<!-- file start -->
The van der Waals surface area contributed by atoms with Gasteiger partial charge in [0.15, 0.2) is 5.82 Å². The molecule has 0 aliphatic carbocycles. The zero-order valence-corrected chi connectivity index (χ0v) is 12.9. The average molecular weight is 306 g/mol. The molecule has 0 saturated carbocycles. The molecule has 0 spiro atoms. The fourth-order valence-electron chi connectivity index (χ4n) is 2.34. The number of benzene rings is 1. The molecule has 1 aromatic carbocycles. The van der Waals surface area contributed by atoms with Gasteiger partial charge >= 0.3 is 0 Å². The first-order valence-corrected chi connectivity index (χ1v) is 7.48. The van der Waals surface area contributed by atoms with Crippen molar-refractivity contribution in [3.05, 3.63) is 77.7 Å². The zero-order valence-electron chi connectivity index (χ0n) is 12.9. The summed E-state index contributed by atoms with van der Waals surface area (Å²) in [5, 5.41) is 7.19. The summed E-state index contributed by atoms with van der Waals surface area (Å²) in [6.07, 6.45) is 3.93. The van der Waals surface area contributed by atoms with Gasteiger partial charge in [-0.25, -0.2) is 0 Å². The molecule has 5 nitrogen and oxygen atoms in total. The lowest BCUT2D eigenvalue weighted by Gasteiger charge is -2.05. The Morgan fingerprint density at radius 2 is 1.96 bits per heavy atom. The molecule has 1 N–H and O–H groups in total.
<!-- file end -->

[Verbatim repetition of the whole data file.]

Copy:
The van der Waals surface area contributed by atoms with Gasteiger partial charge in [0.15, 0.2) is 5.82 Å². The molecule has 0 aliphatic carbocycles. The zero-order valence-corrected chi connectivity index (χ0v) is 12.9. The average molecular weight is 306 g/mol. The molecule has 0 saturated carbocycles. The molecule has 0 spiro atoms. The fourth-order valence-electron chi connectivity index (χ4n) is 2.34. The number of benzene rings is 1. The molecule has 1 aromatic carbocycles. The van der Waals surface area contributed by atoms with Gasteiger partial charge >= 0.3 is 0 Å². The first-order valence-corrected chi connectivity index (χ1v) is 7.48. The van der Waals surface area contributed by atoms with Crippen molar-refractivity contribution in [3.05, 3.63) is 77.7 Å². The zero-order valence-electron chi connectivity index (χ0n) is 12.9. The summed E-state index contributed by atoms with van der Waals surface area (Å²) in [5, 5.41) is 7.19. The summed E-state index contributed by atoms with van der Waals surface area (Å²) in [6.07, 6.45) is 3.93. The van der Waals surface area contributed by atoms with Gasteiger partial charge in [-0.25, -0.2) is 0 Å². The molecule has 5 nitrogen and oxygen atoms in total. The lowest BCUT2D eigenvalue weighted by Gasteiger charge is -2.05. The Morgan fingerprint density at radius 2 is 1.96 bits per heavy atom. The molecule has 1 N–H and O–H groups in total.